The thought of traffic can shorten people’s life spans. Getting caught in a jam can be the most stressful part of a person’s day; avoiding one has inspired countless tales of heroism from middle-aged men. No matter how many lanes are added to a highway, it never seems to go away. Honda is attacking the problem from a different direction. The Japanese company thinks the volume of cars is not what causes traffic jams, it’s the way they are driven. A new in-car monitoring system could encourage drivers to shape up.
Honda’s new system will warn drivers when they act in a manner that could cause traffic congestion. It does this by monitoring how frequently a driver accelerates and decelerates. As any racecar driver will tell you, smoothness is the key to good driving. Constantly adjusting speed causes everyone else to abruptly slow down and speed up, which inhibits the flow of traffic.
The Honda system will shame drivers into paying attention by showing them a color-coded rating of their performance. A driver can get a better score by driving more smoothly. This sounds like the eco-meter displays in hybrids; Honda’s hybrids have a graphic that changes colors depending on how economically a person is driving. It’s also the same principle behind police radar signs that display a car’s speed. Theoretically, if a person is made aware of their performance, and given a chance to correct mistakes in real time, they will be more considerate.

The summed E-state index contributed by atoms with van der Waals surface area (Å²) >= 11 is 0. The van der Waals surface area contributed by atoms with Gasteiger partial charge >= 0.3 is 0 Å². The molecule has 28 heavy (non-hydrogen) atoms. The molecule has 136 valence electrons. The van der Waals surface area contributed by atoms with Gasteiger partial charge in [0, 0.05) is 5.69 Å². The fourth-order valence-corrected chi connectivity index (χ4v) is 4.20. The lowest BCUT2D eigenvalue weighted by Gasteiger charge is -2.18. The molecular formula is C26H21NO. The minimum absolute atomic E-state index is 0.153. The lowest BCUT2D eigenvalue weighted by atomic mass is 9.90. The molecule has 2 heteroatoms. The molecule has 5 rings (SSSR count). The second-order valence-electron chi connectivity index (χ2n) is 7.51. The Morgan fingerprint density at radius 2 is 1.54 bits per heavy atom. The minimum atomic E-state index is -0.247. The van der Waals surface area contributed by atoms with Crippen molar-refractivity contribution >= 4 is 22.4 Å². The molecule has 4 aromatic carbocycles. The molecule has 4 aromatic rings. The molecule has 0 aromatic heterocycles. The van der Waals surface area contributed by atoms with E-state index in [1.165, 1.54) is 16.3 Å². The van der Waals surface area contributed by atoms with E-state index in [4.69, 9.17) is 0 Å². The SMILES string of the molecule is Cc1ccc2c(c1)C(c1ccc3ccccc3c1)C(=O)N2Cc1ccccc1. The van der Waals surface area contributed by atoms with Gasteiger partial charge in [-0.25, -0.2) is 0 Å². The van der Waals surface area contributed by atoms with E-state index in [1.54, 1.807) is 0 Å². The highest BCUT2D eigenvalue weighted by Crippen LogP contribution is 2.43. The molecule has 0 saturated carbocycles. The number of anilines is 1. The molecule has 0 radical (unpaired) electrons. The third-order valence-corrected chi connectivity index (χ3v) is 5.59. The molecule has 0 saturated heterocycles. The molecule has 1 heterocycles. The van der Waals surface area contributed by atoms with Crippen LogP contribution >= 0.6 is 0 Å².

Honda says its system can raise the average speed of traffic by 23 percent, and reduce fuel consumption by eight percent. It could also prevent some rear-end collisions: when every driver is abruptly accelerating, then hitting the brakes, it’s easy to mistime something and end up hitting the car in front.
Honda plans to test the system on public roads in Italy this May, and in Indonesia in July. If the technology proves successful, Honda will sell it in production vehicles. After that, Honda plans to develop a second generation version that will allow vehicles to “talk” to each other, adjusting their adaptive cruise control to make traffic flow better. The National Highway Traffic Safety Administration is currently testing a similar system, called V2V (Vehicle-To-Vehicle communication). Honda says this version could increase speeds by another 16 percent and decrease fuel consumption by another five percent.
The NHTSA and others have proposed using robotic features like throttle cutoffs and automated braking to make driving and more efficient. Honda’s approach is novel because it tries to driver’s habits, rather than circumventing them with machines. That leaves the question of whether people’s habits can be changed by flashing lights.
Another unique aspect of this system is scale. Accidents are started by one vehicle, but improving traffic flow requires many vehicles to behave the same way. Will Honda’s new technology be effective if it is only installed in a small number of cars? If it does take off, your next car might be the biggest backseat driver of all.